Complaint details text messages between organiser and driver in San Antonio migrant truck disaster

Christian Martinez said he was unaware that the air conditioning was not working in the truck

Abe Asher
Saturday 02 July 2022 00:04 BST
At least 46 bodies found in trailer, San Antonio officials say

A criminal complaint has revealed the alarming text messages exchanged by the alleged organiser and driver of the migrant smuggling operation that left 53 people dead in San Antonio earlier this week.

Christian Martinez, 28, has been arrested and charged with human trafficking resulting in death as the chief mastermind of the operation. The text messages reported in the criminal complaint show his agitation with the driver of the tractor-trailer transporting the migrants, 45-year-old Homero Zamorano Jr.

According to the complaint, obtained by The Daily Beast, Mr Martinez first texted Mr Zamorano shortly after noon on Monday with a photograph of the vehicle’s “manifesto.” Mr Zamorano allegedly responded that he was “going to the same place,” minutes later, Mr Martinez sent an address in Laredo just three miles from the border.

After that, Mr Zamorano stopped replying to Mr Martinez’s messages. This seemed to trouble Mr Martinez, who began incessantly texting his alleged partner asking him where he was. The documents state that he received no reply.

By Monday evening, Mr Zamorano had allegedly left the truck next to railroad tracks in San Antonio. When police responded to emergency calls from people nearby, they discovered what is now the deadliest smuggling incident in US history.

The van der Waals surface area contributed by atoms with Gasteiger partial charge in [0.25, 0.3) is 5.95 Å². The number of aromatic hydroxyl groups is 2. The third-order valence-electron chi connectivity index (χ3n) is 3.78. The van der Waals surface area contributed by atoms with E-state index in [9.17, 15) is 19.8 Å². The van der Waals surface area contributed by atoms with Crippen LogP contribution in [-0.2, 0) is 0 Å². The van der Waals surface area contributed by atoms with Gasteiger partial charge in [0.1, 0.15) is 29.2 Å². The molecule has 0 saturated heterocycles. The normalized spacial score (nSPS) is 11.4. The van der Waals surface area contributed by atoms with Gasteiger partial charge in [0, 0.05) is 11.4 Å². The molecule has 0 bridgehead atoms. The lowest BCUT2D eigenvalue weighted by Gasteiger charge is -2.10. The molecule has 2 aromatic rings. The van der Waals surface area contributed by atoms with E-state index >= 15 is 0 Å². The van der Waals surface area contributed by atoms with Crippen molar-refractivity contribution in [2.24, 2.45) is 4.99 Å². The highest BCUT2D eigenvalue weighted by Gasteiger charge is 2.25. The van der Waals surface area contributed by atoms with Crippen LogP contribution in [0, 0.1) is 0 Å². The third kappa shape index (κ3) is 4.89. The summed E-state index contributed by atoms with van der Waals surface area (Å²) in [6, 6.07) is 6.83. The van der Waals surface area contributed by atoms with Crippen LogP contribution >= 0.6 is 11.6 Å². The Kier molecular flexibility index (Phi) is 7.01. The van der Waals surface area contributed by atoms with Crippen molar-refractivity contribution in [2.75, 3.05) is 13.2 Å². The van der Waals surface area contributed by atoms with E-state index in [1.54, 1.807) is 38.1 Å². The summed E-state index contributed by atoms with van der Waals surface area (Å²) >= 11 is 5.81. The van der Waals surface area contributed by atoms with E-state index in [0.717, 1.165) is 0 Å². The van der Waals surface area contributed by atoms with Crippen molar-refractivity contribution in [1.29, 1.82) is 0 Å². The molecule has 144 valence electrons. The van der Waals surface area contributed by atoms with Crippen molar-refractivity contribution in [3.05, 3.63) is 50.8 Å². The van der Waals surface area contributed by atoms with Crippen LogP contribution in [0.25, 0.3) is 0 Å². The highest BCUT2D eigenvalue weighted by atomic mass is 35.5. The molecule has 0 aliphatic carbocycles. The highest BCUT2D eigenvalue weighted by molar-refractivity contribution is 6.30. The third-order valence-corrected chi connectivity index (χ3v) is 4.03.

Mr Zamorano, who had crouched down in the scrub near the abandoned vehicle and allegedly tried to portray himself as a victim, was taken into custody by police that evening. He is facing the same charge as Mr Martinez, which carries with it the possibility of life in prison or the death penalty.

The episode has served as a sobering reminder of the astonishing violence that migrants in the US and around the world routinely face trying to cross and navigate borders. According to reporting from the Texas Tribune, at least 650 migrants died crossing the US-Mexico border last year — the most since the United Nations’ International Organization for Migration began tracking deaths in 2014.

Many of those migrants die of dehydration and heat, the same factors that led to the deaths in San Antonio. The fact that San Antonio was the site of the disaster, and not a border town in the southern part of the state, is a reminder of the ways in which the border functions beyond its physical demarcations.

The migrant deaths in San Antonio were not the only migrant deaths in recent days. At least 23 migrants died at the border between the Spanish autonomous city of Melilla in north Africa and Morocco, prompting protests in Spain and the Moroccan capital of Rabat.

The Mexican government has stated that roughly half of the 53 people who died in San Antonio were Mexicans. The government’s National Migration Institute has also reported that of the remaining victims, 14 were Hondurans, seven from Guatemala, and two from El Salvador.

In addition to the text messages, the criminal complaint also states that Mr Martinez told a confidential informant prior to his arrest that he was unaware the truck’s air conditioning was not working. Temperatures inside the vehicle are believed to have reached 150 degrees.

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